The values of α-imidazole in Gast and Sol at ambient temperature were estimated to be 0.620 ± 0.007 and 0.630 ± 0.013 (means ± SE), respectively, using Eq. 2. On lowering the surface temperature of the lower leg from 40 to 10°C, the α-imidazole decreased significantly in Gast (P < 0.05) from 0.631 ± 0.002 to 0.580 ± 0.011, but not in Sol (Table 1). Because the acid and basic chemical shifts of imidazole are unaffected by temperature, we could estimate the dissociation of imidazole (α-imidazole) independently of the temperature.
Correlation between α-imidazole and temperature.
The present study demonstrated that the temperatures and α-imidazole in the lower leg muscles could be estimated simultaneously. Finally, we examined the correlation between the α-imidazole and the temperature in Gast. The α-imidazole in Gast significantly correlated with the temperature (r = 0.877, P < 0.00001) as shown in Fig. 5. The slope calculated was 0.0058/°C.
1H-NMR spectroscopy provided a noninvasive method of estimating the temperature and α-imidazole in human lower leg muscles simultaneously. The 1H-NMR chemical shift differences between the water and creatine of pig skeletal muscles vary in a linear fashion with temperature, and these differences could be used to determine muscle temperature. The temperature-dependent change in chemical shift obtained from pig skeletal muscles was nearly identical to that obtained from water (12, 27). Because we applied the results of pig skeletal muscles to those of human muscles, the measured temperature of human muscle with 1H-NMR might not be absolutely accurate. However, large merit of 1H-NMR spectroscopy is its ability to estimate temperatures at various regions of interest noninvasively. Our results showed that the temperature in Sol was 1.9°C higher than that in Gast at ambient temperature and indicated that the temperature in Gast was significantly affected by surrounding conditions but not in Sol.
Hitzig et al. (13) developed a method for direct measurement of α-imidazole in intact, unanesthetized amphibian skeletal muscles using 1H-NMR spectroscopy and reported that α-imidazole remained constant with alterations in body temperature. Their results support the alphastat hypothesis. We applied their direct method on human lower leg muscles. Our results, however, showed that α-imidazole in human Gast decreased gradually on cooling from the surface of the lower leg and also that the values correlated with the muscle temperature significantly. One of the reasons for this discrepancy may be as follows. Hitzig et al. (13) used water signal as the internal reference standard for the chemical shift of the carnosine peaks. The chemical shift of the water signal changes with a temperature change of −0.01 ppm/°C (12, 27). Therefore, the chemical shift of carnosine in amphibian muscles should change with alterations in body temperature. The change of −0.01 ppm/°C in the carnosine signal corresponds to the change of 0.01/°C in the α-imidazole. This value is about two times larger than that of our results (0.0058/°C). It could be considered that the α-imidazole estimated by us and also by Hitzig et al. changes with alternating muscle temperature. In fact, if the chemical shift is calculated in reference to the water signal, the change in the imidazole chemical shift with temperature is very small, and it may be hard to pick up the change of the imidazole signal in vivo.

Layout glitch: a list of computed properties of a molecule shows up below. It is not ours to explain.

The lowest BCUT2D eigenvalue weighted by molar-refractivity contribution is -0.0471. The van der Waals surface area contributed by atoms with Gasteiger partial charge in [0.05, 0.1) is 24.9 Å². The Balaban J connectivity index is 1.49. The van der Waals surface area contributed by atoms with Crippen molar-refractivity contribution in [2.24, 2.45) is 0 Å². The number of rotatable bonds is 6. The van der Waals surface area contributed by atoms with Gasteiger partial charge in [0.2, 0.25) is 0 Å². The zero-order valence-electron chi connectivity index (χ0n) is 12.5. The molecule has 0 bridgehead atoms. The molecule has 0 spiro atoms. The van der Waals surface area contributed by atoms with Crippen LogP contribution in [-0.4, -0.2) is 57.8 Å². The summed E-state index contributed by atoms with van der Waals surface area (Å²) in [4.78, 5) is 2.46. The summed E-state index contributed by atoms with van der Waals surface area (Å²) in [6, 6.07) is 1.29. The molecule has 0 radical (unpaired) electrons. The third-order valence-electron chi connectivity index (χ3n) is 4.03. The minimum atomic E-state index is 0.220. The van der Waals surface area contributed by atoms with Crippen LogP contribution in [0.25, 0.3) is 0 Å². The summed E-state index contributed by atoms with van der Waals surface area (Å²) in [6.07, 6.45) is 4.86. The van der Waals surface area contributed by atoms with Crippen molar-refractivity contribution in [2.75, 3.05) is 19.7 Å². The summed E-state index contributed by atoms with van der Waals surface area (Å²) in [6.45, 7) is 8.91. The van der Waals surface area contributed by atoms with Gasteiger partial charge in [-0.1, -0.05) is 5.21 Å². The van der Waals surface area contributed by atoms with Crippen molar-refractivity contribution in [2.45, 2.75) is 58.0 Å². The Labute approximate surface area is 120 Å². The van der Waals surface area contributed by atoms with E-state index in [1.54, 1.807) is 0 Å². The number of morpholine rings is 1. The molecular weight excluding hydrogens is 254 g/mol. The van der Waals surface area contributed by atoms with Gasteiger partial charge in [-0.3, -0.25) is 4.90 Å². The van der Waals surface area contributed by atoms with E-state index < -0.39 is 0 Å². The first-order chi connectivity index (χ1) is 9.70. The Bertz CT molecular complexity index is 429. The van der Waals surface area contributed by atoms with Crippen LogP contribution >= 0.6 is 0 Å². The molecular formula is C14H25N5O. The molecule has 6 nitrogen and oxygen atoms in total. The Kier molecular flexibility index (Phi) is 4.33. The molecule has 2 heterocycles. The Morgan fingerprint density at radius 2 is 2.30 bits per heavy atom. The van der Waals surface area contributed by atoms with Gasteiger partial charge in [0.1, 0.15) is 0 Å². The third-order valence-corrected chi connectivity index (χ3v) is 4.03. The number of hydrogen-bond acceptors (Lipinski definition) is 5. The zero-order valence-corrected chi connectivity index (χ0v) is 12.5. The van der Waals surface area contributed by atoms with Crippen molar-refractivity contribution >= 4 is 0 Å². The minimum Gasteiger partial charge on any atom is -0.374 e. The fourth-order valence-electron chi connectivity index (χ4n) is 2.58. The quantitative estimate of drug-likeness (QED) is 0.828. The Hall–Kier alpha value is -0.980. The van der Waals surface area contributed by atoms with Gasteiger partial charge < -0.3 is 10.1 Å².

The temperature dependence of α-imidazole estimated by us corresponds to −0.005 pH units/°C. This value is one-third of that proposed in the alphastat hypothesis (−0.015 pH units/°C). Therefore, this result may indicate that some buffering systems with small ΔpK/ΔT values contribute in human muscles with changes in muscle temperature (7, 22). Inorganic phosphate is one of the candidates with a small ΔpK/ΔT value, i.e., −0.006 to −0.001 (17, 31). Although concentrations of inorganic phosphate are often very low, inorganic phosphate can sometimes contribute significantly to intracellular buffering. It is considered that the concentration of inorganic phosphate is raised to some extent by hydrolysis of ATP and phosphocreatine (16).
Binzoni et al. (4) reported on the pH in the human Gast over a temperature range from 30 to 36°C using 31P-NMR spectroscopy. They showed that the pH varies, as was suggested by the alphastat hypothesis (−0.016 pH units/°C). Our results were obtained with a wider temperature range, between 23 and 40°C (−0.005 pH units/°C). Our data on α-imidazle on cooling was significantly smaller than those of the other two protocols (Table 1). The values at ambient temperature and on warming were not significantly different (Table 1). Therefore, our results at high temperatures may be consistent with the data of Binzoni et al. The decrease of α-imidazole at lower temperatures may be significant (Fig. 5).
Carnosine is distributed in the cytosol but not in mitochondria or myofibrils (39). Therefore, our results may indicate that the α-imidazole of human muscle cytosol changes with alternating muscle temperature, and, therefore, some buffering systems with small ΔpK/ΔT values other than imidazole could contribute in muscle cytosol on changes in temperature.
In summary, we have here described a method using 1H-NMR spectroscopy for measuring the temperature and α-imidazole in resting human lower leg muscles noninvasively and indicated that α-imidazole in the muscles correlates with muscle temperature.
This work was partly supported by Grants-in-Aid for Advanced Medical Science Research from the Ministry of Education, Culture, Sports, Science and Technology of Japan, and Grants-in-Aid for Scientific Research from the Ministry of Education, Culture, Sports, Science and Technology of Japan.